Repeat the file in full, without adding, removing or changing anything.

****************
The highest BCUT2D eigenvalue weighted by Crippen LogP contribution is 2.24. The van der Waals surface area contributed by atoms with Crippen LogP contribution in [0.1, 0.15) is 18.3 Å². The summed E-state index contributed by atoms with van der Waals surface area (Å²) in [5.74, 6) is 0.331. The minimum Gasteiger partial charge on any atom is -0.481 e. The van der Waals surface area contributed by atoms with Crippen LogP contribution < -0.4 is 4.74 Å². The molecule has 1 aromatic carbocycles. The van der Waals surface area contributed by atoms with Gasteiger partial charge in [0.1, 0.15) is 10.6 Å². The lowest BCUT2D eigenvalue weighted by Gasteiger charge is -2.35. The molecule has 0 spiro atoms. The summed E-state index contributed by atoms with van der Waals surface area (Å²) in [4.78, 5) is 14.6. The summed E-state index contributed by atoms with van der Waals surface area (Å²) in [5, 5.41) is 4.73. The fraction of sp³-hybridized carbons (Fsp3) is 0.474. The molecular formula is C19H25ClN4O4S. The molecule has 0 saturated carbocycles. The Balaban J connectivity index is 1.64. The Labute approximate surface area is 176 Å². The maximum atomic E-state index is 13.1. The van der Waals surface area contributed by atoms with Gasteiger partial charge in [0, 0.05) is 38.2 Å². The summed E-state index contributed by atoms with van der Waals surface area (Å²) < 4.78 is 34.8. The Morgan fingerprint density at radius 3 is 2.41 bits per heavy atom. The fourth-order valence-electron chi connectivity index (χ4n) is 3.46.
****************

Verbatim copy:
The highest BCUT2D eigenvalue weighted by Crippen LogP contribution is 2.24. The van der Waals surface area contributed by atoms with Crippen LogP contribution in [0.1, 0.15) is 18.3 Å². The summed E-state index contributed by atoms with van der Waals surface area (Å²) in [5.74, 6) is 0.331. The minimum Gasteiger partial charge on any atom is -0.481 e. The van der Waals surface area contributed by atoms with Crippen LogP contribution < -0.4 is 4.74 Å². The molecule has 1 aromatic carbocycles. The van der Waals surface area contributed by atoms with Gasteiger partial charge in [0.1, 0.15) is 10.6 Å². The lowest BCUT2D eigenvalue weighted by Gasteiger charge is -2.35. The molecule has 0 spiro atoms. The summed E-state index contributed by atoms with van der Waals surface area (Å²) in [4.78, 5) is 14.6. The summed E-state index contributed by atoms with van der Waals surface area (Å²) in [5, 5.41) is 4.73. The fraction of sp³-hybridized carbons (Fsp3) is 0.474. The molecular formula is C19H25ClN4O4S. The molecule has 0 saturated carbocycles. The Balaban J connectivity index is 1.64. The Labute approximate surface area is 176 Å². The maximum atomic E-state index is 13.1. The van der Waals surface area contributed by atoms with Gasteiger partial charge in [0, 0.05) is 38.2 Å². The summed E-state index contributed by atoms with van der Waals surface area (Å²) < 4.78 is 34.8. The Morgan fingerprint density at radius 3 is 2.41 bits per heavy atom. The fourth-order valence-electron chi connectivity index (χ4n) is 3.46.